I thought I was going to die.

So, in response to Mom's question: yes, I'm still alive. So are all my brothers and sisters, but it's a miracle we've lived to tell the tale of our childhood. We all learned how to treat our own cuts and scrapes fairly early in life, how to clean up our own blood quickly and quietly, without fussing, crying, or getting squeamish. We knew that at the first whiff of blood, Mom would appear, vampire-like, with either the dreaded green bottle (alcohol) or the dreaded brown bottle (iodine). What Mom didn't know wouldn't hurt her, and more important, it wouldn't hurt us. That is, unless we died of gangrene or blood poisoning. But we figured that if infection resulting from our inept first-aid measures didn't kill us, the pain from Mom's vigorous scrubbing of the wound with her favourite antiseptics would, and we all agreed that blood poisoning was the easier way to go.

Sometimes when I'm at the pharmacy I find myself looking wistfully at all the fancy first-aid products that have been invented. Kids these days definitely have it easy. The no-sting antiseptics, soothing ointments and multi-coloured bandages that are available today seem to come with the moms to match. You know the type. "Come on honey, take this itty-bitty pill for Mommy," they coax.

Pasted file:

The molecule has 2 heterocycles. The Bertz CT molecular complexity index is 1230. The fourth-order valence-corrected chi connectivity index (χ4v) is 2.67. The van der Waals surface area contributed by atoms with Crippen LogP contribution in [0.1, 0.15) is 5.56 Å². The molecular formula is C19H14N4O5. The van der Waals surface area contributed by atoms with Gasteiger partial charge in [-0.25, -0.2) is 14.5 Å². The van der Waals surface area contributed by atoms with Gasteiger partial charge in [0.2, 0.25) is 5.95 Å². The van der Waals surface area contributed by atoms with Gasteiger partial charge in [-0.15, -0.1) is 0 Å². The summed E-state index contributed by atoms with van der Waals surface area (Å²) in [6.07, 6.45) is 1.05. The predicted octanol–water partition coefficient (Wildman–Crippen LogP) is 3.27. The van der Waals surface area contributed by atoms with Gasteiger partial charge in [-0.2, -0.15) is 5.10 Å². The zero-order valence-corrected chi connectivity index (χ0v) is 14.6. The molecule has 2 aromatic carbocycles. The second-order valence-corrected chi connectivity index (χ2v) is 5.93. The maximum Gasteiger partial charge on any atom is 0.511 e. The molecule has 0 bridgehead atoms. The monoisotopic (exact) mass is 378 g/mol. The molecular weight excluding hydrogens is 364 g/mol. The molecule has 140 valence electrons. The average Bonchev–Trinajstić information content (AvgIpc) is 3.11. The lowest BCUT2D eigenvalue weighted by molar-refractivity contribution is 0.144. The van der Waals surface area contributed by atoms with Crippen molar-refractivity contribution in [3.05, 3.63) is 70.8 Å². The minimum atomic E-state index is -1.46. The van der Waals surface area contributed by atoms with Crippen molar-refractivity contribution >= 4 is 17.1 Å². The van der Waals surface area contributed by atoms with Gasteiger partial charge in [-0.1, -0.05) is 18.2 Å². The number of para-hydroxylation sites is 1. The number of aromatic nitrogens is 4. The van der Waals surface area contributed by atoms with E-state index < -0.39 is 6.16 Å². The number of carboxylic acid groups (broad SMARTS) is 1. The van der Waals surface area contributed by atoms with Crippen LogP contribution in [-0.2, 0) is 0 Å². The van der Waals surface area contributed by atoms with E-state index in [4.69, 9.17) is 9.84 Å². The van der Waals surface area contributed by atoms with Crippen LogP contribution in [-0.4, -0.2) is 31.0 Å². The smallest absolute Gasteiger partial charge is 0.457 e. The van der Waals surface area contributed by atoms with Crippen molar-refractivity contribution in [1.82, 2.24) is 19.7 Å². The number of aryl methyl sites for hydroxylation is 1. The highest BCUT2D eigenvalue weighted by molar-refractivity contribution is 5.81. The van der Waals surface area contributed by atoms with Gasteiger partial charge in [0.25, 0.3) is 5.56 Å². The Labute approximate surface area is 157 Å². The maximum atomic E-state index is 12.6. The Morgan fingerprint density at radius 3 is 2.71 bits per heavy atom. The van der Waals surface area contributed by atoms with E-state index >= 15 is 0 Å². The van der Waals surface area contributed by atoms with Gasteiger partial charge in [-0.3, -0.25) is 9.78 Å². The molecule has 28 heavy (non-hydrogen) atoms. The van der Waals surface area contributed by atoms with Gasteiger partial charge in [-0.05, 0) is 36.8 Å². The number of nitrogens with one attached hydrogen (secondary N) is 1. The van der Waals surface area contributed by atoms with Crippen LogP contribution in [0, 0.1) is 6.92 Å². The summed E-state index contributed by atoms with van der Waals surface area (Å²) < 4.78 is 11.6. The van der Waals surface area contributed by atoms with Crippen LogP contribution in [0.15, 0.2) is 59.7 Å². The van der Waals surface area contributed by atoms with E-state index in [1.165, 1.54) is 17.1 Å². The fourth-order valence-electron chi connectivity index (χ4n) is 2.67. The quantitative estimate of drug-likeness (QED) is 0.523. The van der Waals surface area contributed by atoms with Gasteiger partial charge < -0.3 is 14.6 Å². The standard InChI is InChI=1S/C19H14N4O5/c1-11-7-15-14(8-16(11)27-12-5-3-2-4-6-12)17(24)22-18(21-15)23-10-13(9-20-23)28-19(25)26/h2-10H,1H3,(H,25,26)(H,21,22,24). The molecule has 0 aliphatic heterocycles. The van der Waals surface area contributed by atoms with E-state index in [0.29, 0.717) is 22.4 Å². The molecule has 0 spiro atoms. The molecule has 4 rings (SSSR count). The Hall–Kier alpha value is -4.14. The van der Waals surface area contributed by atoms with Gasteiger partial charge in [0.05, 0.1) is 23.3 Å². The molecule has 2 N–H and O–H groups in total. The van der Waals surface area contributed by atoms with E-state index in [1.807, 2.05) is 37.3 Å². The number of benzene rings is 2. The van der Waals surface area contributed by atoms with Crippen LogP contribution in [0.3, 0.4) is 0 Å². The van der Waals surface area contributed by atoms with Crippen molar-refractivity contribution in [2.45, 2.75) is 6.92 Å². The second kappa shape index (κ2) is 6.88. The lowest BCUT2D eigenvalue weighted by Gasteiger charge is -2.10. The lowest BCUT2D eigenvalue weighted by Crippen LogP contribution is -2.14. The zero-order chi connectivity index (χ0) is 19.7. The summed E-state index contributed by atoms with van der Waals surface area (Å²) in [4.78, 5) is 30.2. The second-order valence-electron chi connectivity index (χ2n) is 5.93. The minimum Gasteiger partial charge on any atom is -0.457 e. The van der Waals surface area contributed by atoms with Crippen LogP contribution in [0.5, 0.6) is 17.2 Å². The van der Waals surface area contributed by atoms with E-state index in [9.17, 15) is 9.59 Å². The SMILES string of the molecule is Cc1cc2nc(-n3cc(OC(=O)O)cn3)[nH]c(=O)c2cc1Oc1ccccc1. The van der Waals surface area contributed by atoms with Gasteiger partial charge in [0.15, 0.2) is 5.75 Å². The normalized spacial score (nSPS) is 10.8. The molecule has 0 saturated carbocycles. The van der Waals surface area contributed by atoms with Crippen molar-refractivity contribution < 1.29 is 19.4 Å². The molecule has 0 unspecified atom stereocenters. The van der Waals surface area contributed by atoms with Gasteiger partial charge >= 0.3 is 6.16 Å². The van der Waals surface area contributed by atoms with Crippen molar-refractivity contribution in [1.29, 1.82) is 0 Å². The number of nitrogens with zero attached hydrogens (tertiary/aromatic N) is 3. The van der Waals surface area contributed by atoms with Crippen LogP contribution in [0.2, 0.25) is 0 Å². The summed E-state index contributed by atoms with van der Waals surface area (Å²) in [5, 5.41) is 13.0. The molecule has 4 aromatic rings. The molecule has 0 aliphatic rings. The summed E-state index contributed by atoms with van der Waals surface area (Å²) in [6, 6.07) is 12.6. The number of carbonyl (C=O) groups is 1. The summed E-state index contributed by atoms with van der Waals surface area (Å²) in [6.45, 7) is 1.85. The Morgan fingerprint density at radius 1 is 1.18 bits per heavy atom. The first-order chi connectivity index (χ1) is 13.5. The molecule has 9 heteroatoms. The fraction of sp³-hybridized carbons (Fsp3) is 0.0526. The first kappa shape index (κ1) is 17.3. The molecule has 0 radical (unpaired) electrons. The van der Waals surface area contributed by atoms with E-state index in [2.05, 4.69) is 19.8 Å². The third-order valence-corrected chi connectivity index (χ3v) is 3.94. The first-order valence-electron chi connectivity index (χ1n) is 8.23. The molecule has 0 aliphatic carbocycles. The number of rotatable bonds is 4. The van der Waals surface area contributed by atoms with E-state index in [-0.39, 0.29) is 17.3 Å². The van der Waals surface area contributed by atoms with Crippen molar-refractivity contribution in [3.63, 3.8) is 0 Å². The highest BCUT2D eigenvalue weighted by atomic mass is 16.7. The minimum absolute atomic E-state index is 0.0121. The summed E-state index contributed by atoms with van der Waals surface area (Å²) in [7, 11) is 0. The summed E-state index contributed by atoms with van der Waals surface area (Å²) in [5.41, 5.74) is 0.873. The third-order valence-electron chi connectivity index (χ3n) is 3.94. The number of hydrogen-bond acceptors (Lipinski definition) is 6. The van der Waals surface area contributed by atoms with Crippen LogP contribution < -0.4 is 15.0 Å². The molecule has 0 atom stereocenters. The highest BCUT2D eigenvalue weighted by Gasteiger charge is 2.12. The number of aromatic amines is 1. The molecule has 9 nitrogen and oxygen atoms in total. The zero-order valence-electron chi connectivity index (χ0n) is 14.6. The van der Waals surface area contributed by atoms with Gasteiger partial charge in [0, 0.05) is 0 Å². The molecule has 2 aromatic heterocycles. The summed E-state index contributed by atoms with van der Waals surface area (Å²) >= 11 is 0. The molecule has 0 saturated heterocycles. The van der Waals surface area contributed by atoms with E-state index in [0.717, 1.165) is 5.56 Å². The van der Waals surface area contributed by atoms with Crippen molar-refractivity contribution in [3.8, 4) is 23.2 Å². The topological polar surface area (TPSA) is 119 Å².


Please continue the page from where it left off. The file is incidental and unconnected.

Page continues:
My mother would stand over you and say just two words. "SWALLOW IT." And you would. You wouldn't dare gag, either.

She took the same no-nonsense approach when it came to toothpaste. Now that I'm an adult, I rather like the sharp, stinging sensation of minty-fresh toothpaste in my mouth, but it's not so pleasant when you're a kid. Candy-flavoured toothpaste had been invented by then, but my mother saw no reason to buy two kinds of toothpaste. In this situation, one word sufficed. "BRUSH."

And brush we did.

The truth is, my childhood was the original "Fear Factor." The only difference was that there was no prize money waiting at the end. If there were, I'd be a millionaire by now, because there were challenges to be met at every turn.

Take dinner for example – for most people, a nice, relaxing meal. But if you've ever had a Filipino friend, chances are you know that we eat some pretty weird food. Most foods that I disliked as a child I've actually grown to enjoy, but to a little kid, Filipino dishes can be intimidating, to say the least. (You try choking down blood stew, or whole fish with all the bones still in it, or squid cooked in its own ink.)

But even more intimidating was – you guessed it – my mother, looking at you across the table. She didn't have to say a word in this case, but you knew what she was thinking. "EAT IT OR ELSE."

Did I eat it? You bet I did.